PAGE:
The Messenger - Immersion Issue #4: Real World Immersion
These days immersion comes packaged with VR and XR, of virtual realities that are indistinguishable from physical reality. But how do we grasp immersion in physical reality?
Real World Immersion
These 10 Artists Are Making Urgent Work about the Environment — www.artsy.net To address our climate crisis, many contemporary artists have used their work as a platform to raise awareness and imagine a more sustainable future.
Here's something you do all the time: you go into the kitchen, pick up a cup of coffee and walk back to the dining table. You don't wonder if the coffee mug is still in the kitchen - of course it's in your hand. Virtual worlds don't work that way: you can copy a mug in virtual reality and walk with the copy into another room and no one will blink an eyelid.
In short, we know how the world works because we are immersed in it.
Our bodies know the difference between immersion in real and virtual worlds. One goal of VR is to make it hard to distinguish virtual realities from physical reality, and in order to do so, it will have to get some of these physical details right: it should not be possible to cut and paste cups from one VR room into another.
But is that what we want from virtual immersion?
Can VR art help us see the real world differently? - Vox — www.vox.com How artists are thinking about the future of virtual reality.
VR art might help us experience the world aslant, so to speak, from the perspective of other people or even other beings. I can’t be a whale in the real world, but I might be able to be one in VR. The downside of immersive media is the same as the upside: immersion obscures imagination.
Movies are already more constraining than novels and reality media will be even more constraining: you will only see and touch and hear what the reality creator wants you to see and touch and hear. As we move up the immersive ladder, we also increase the resource asymmetry between the creator and the consumer.
A reader of a novel is roughly equal to the writer: they too can pick up a pen and start writing (if only they had the skill to do so!), but it’s hard to create a scene in response to a movie and will be even harder to create a compelling VR experience: the costs of reality media bias them towards the largest studios.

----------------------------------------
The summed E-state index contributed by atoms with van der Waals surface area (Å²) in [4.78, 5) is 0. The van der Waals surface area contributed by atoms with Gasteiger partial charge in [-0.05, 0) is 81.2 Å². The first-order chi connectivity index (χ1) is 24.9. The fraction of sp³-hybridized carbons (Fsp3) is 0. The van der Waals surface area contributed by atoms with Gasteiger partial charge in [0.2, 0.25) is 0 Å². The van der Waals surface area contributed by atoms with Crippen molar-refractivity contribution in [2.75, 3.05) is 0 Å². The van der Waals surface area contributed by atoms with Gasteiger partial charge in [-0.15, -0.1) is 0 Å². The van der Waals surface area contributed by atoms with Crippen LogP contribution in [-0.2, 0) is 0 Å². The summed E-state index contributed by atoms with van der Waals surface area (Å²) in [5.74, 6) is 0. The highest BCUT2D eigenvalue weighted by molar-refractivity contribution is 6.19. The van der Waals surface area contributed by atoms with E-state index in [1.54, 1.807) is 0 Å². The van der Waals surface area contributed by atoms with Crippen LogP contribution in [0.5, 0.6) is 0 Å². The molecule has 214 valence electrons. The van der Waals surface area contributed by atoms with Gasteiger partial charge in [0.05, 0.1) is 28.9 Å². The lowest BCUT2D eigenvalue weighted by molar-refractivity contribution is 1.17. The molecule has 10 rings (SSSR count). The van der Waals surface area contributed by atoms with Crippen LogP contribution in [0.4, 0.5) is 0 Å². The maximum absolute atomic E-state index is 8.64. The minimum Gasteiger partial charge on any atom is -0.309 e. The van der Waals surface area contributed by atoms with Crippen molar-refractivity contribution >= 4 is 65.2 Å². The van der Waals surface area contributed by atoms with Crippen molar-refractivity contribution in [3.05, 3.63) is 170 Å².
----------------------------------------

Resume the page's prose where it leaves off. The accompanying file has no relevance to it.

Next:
Opinion | ‘There’s Just No Doubt That It Will Change the World’: David Chalmers on V.R. and A.I. - The New York Times — www.nytimes.com We will develop new worlds and beings with powers greater than our own. How do we maximize them for good?
David Chalmers has a new book called ‘Reality +’ on the new reality technologies, but if you don’t want to read a doorstop, the link above is an interview with the philosopher from a couple of years ago. Chalmers coined the phrase ‘the hard problem of consciousness’ and was one of the key thinkers in making consciousness studies a respectable topic of investigation, but in the last thirty years, the problem of consciousness has slowly but steadily shifted away from being a philosophical problem to becoming a scientific discipline. Not because the philosophical challenges have gone away, but because scientists are confident we can make progress after setting the hard problems aside. Anil Seth’s relatively new book on consciousness presents the scientific case from what’s perhaps the dominant framework.
David Chalmers’ shift away from consciousness to reality+ is one sign among many that a new domain of investigation is opening up. The ‘question of reality’ might be ripe for intense inquiry. After all, what’s the very hardest problem of them all?
Why is there something instead of nothing?
We might call that the ‘hard problem of existence.’ It’s a terribly puzzling question, for one the one hand you come to it with the assurance that you exist, so you know it in your bones, but on the other hand, what could be the alternative? Nothing? It’s impossible to ask the question of existence from outside the fold, for only beings who exist can puzzle about it. There’s no distance between the poser of the question and the object of their investigation.
The hunch is that reality media might help move the needle on the hard question of existence- if not the absolute question of ‘why is there anything at all?’ at least the relative question of ‘why is it this way and not that.’ This second question isn’t quite right either, but it’s the first step towards asking answerable questions. We will likely find interesting answers somewhere at the intersection of consciousness studies, a yet to exist ‘reality studies’ and newly invented reality media technologies.
Along with such deep philosophical questions, reality media - both physical and virtual - can also help us grasp the inner workings of wicked problems. We will see how in the next issue.